levelled as normal, then just run a sanding sponge/paper up and down the fretboard a few times to knock the edges off the levelled frets.

    Not something I'd charge other people to do, but if you do get the knack, it works pretty good, and importantly for someone with bugger all patience like myself, it's a nice quick process.
     
  15. MEXbluesGUY

    MEXbluesGUY Tele-Meister

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    Good luck brotha. imma do my first couple re frets this summa.
     
  16. chris m.

    chris m. Poster Extraordinaire

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    I did a fret level and crown myself for the first time on a cheapy ESP guitar I bought off Craigslist. Just used a big flat file, masking tape, and some triangle files and some of those StewMac sponges with grit in them. It was really easy and took me maybe two hours of work after learnin' up on the Internet a bit. Came out great, I might add.

    I like the idea of taking it to the next level and doing a full on fret job one day. If I ever go down that route I will definitely try first on a beater guitar and will once again have to decide which tools are absolutely essential vs. which tools are optional. Learnin' up on the Internet will be part of the process. This is one of those deals where if you do it all the time the special tools are totally worth it, but if you do it maybe once a year maybe it's OK to get by with what you got. Two tools that I always find indispensable are 1) patience, making sure to measure twice and cut once; and 2) craftiness-- being creative and realizing there is always more than one way to skin a cat.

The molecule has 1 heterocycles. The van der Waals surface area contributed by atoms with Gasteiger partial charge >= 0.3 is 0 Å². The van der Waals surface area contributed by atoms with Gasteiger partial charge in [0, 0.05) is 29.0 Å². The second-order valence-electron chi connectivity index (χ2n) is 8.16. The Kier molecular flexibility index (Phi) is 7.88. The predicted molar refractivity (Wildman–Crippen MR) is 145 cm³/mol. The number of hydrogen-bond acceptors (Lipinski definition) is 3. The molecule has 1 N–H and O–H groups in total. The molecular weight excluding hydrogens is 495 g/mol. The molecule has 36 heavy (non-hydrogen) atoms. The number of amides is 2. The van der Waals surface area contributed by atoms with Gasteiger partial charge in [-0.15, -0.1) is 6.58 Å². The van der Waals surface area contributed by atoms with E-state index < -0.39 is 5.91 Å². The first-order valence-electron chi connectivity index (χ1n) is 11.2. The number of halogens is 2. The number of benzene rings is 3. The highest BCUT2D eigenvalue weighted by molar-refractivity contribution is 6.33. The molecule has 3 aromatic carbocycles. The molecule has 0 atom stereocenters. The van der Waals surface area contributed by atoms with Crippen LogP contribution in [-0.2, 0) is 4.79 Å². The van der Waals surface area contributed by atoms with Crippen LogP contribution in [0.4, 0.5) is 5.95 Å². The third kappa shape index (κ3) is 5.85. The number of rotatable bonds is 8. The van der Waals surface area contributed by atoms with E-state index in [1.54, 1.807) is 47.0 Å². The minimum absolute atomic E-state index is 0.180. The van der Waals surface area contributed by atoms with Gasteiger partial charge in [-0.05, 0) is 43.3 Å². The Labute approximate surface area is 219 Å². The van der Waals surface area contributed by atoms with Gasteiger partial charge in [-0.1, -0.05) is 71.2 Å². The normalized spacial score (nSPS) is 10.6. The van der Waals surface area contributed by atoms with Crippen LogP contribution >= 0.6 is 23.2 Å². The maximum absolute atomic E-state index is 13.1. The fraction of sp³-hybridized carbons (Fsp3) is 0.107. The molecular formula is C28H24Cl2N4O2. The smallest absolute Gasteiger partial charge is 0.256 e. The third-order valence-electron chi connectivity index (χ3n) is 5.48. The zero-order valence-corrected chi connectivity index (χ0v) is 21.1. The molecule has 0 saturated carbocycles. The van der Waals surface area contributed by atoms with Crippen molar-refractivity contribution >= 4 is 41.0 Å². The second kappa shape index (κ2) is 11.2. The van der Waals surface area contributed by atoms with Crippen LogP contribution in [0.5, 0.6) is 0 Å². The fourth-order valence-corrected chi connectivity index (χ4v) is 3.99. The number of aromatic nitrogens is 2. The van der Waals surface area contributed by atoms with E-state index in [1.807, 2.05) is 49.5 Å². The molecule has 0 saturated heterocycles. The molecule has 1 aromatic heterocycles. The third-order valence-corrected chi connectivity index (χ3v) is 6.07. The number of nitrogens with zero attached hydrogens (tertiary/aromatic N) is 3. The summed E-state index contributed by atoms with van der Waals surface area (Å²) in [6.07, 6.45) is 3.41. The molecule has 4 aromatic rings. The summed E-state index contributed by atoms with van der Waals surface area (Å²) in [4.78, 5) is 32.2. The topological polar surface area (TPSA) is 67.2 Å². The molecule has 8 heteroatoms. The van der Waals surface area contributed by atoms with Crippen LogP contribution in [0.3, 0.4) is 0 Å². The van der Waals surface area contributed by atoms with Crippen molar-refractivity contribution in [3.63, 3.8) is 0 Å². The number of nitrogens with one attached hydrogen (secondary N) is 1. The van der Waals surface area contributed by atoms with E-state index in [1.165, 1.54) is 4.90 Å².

17. telemnemonics

    telemnemonics Telefied Ad Free Member

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    It would be easier to put 9.5" radius wire on a 12"r board than the other way around.
    I like a little extra radius to ensure the ends are tight to the board, even more so with no tang under the fret ends.

    And while crowning is far easier with a crowning file than with a properly prepared triangle file (no please, not needle files!!), I don't consider level and crown to be harder than installing new frets WELL, especially with binding, and especially for the first time.
    It might be more accurate to say that poor install and excellent level and crown will play better than excellent install and poor level and crown.